Zoom Video Communications
shares have given back their initial gains following the company’s blowout January quarter earnings report, amid ongoing concerns about both valuation and the company’s post-pandemic growth rate.
A major beneficiary of the work-from-home and learn-from-home trends during the Covid-19 pandemic, Zoom reported revenue for the quarter of $882.5 million, up 369% from a year earlier, with adjusted earnings of $365.4 million, or $1.22 a share.
Zoom shares rallied as much as 10% in after hours trading Monday, and opened sharply higher on Tuesday. The gains, however, have faded despite generally upbeat Street commentary. The stock, which traded as high as $440 earlier in Tuesday’s session, was down 7.4% to $379.22 in recent trading.
The decline is likely for two reasons. One, Zoom’s astonishing string of triple-digit-growth quarters seems to be nearing an end, as it now faces Covid-inflated year-over-year comparisons. And two, even after falling back from previous highs, the stock continues to trade at lofty multiples of sales and earnings.
J.P. Morgan analyst Sterling Auty on Tuesday repeated his Neutral rating on Zoom stock, inching up his price target to $456 from $450, but cautions in his post-earning research note that this could be “the last hurrah” in the company’s fantastic Covid-driven run.
“The April quarter begins the ramp into tougher compares and that will have investors continuing to discuss what the appropriate post-pandemic growth rate for Zoom will look like at this scale,” he writes. “There is still a tremendous amount of growth opportunity in the market in both international and the Zoom Phone segments, but the question will be the rate and pace of adoption post-pandemic.”
Zoom is projecting revenue of $900 million to $905 million for the April quarter, with non-GAAP profits of 95 to 97 cents a share. The Street had been projecting revenue of $804.8 million and non-GAAP profits of 72 cents a share.
Auty also sees risk in the fact that accounts under 10 employees made up 37% of revenue. “We believe that this customer base could pose a higher risk to churn rates going forward given that it is the most likely to be impacted if a vaccine becomes widely available,” he writes.
Citi’s Tyler Radke picked up coverage of the stock Tuesday with a Neutral rating and $501 target price. “While annual guidance was ahead of expectations …we worry the significant deceleration in growth throughout the year could weigh on the stock, especially with new product growth drivers still too small to move the needle,” he writes in a research note.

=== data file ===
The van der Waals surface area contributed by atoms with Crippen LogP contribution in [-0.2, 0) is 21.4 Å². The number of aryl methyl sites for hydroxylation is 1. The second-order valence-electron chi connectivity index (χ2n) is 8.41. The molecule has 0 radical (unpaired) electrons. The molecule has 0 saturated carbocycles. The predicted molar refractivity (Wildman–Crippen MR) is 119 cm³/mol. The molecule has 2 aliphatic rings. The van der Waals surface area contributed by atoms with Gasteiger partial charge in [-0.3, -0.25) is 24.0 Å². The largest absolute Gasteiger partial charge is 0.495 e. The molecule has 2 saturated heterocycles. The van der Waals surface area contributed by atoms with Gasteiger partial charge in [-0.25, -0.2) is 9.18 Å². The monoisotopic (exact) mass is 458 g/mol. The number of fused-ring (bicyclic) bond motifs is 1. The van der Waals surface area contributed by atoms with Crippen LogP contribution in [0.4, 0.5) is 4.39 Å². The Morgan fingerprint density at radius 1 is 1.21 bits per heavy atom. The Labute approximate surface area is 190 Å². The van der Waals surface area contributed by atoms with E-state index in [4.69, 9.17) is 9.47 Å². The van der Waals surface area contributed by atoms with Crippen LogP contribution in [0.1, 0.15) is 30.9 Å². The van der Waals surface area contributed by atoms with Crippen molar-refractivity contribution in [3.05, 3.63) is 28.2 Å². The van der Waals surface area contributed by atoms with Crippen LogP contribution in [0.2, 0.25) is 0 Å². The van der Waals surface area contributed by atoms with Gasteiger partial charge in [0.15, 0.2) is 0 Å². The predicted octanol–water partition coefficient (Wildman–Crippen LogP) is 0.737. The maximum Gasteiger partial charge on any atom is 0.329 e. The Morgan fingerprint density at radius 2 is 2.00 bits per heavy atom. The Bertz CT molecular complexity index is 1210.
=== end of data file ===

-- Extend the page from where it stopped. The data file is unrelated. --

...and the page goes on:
For the January 2022 fiscal year, Zoom expects revenue of $3.76 billion to $3.78 billion, up 42% from the previous year at the midpoint of the range, with non-GAAP earnings of $3.59 to $3.65 a share. The Street previously had been projecting fiscal year January 2022 revenue of $3.52 billion with non-GAAP profits of $2.96 a share.
Radke’s interpretation of the guidance for the year is that growth will descend from about 175% in the April quarter to the low teens in the second half amid very difficult comparisons.
Piper Sandler analyst James Fish, on the other hand, responded to the earnings report by upping his rating to Overweight from Neutral, with a new price target of $541, up from $501. “Previously, valuation and the high exposure to commercial monthly-paying customers kept us on the sidelines,” he writes in a research note. “While the quarter itself did not answer the latter concern, the lead metrics suggest greater exposure to enterprise and annual/ multi-year customers ahead with a more digestible valuation given visibility.”
Oppenheimer analyst Ittai Kidron liked the quarter, and he sees opportunities for the company to expand its reach into new areas. “Zoom continues to show how critical it is in a digital world; we believe its relevance will remain high post-Covid-19,” he writes. But the stock’s valuation—25 times his estimate for 2022 sales—gives him pause, and he maintains his Perform rating.
Write to Eric J. Savitz at email@example.com
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